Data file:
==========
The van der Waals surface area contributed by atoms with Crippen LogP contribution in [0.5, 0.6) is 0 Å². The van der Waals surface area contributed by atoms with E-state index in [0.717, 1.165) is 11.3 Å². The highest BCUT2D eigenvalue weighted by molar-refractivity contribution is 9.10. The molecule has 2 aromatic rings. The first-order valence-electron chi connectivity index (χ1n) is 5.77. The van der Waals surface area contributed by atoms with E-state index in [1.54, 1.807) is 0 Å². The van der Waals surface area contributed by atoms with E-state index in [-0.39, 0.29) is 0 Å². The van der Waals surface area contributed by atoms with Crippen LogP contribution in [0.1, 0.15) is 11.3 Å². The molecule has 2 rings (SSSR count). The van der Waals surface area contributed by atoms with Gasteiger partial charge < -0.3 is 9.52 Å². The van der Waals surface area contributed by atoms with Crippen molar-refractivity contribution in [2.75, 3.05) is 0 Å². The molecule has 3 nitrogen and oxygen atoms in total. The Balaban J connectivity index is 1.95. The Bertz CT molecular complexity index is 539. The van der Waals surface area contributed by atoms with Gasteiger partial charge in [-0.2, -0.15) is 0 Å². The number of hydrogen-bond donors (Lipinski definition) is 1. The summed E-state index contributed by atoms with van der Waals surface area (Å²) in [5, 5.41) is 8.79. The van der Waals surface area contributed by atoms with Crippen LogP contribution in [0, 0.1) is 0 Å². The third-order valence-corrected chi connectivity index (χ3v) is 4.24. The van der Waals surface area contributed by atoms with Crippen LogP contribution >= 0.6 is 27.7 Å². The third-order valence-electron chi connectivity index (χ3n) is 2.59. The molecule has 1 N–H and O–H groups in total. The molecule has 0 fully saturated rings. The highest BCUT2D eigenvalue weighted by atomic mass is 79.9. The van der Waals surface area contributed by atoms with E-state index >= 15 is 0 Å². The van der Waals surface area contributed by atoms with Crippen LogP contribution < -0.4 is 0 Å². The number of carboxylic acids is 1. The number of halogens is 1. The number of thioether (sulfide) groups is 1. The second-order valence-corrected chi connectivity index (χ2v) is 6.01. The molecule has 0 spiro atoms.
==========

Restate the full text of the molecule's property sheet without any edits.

The van der Waals surface area contributed by atoms with Crippen LogP contribution in [0.5, 0.6) is 0 Å². The van der Waals surface area contributed by atoms with E-state index in [0.717, 1.165) is 11.3 Å². The highest BCUT2D eigenvalue weighted by molar-refractivity contribution is 9.10. The molecule has 2 aromatic rings. The first-order valence-electron chi connectivity index (χ1n) is 5.77. The van der Waals surface area contributed by atoms with E-state index in [1.54, 1.807) is 0 Å². The van der Waals surface area contributed by atoms with E-state index in [-0.39, 0.29) is 0 Å². The van der Waals surface area contributed by atoms with Crippen LogP contribution in [0.1, 0.15) is 11.3 Å². The molecule has 2 rings (SSSR count). The van der Waals surface area contributed by atoms with Gasteiger partial charge < -0.3 is 9.52 Å². The van der Waals surface area contributed by atoms with Crippen molar-refractivity contribution in [2.75, 3.05) is 0 Å². The molecule has 3 nitrogen and oxygen atoms in total. The Balaban J connectivity index is 1.95. The Bertz CT molecular complexity index is 539. The van der Waals surface area contributed by atoms with Gasteiger partial charge in [-0.2, -0.15) is 0 Å². The number of hydrogen-bond donors (Lipinski definition) is 1. The summed E-state index contributed by atoms with van der Waals surface area (Å²) in [5, 5.41) is 8.79. The van der Waals surface area contributed by atoms with Crippen LogP contribution in [0, 0.1) is 0 Å². The third-order valence-corrected chi connectivity index (χ3v) is 4.24. The van der Waals surface area contributed by atoms with Crippen LogP contribution >= 0.6 is 27.7 Å². The third-order valence-electron chi connectivity index (χ3n) is 2.59. The molecule has 1 N–H and O–H groups in total. The molecule has 0 fully saturated rings. The highest BCUT2D eigenvalue weighted by atomic mass is 79.9. The van der Waals surface area contributed by atoms with E-state index >= 15 is 0 Å². The van der Waals surface area contributed by atoms with Crippen LogP contribution < -0.4 is 0 Å². The number of carboxylic acids is 1. The number of halogens is 1. The number of thioether (sulfide) groups is 1. The second-order valence-corrected chi connectivity index (χ2v) is 6.01. The molecule has 0 spiro atoms.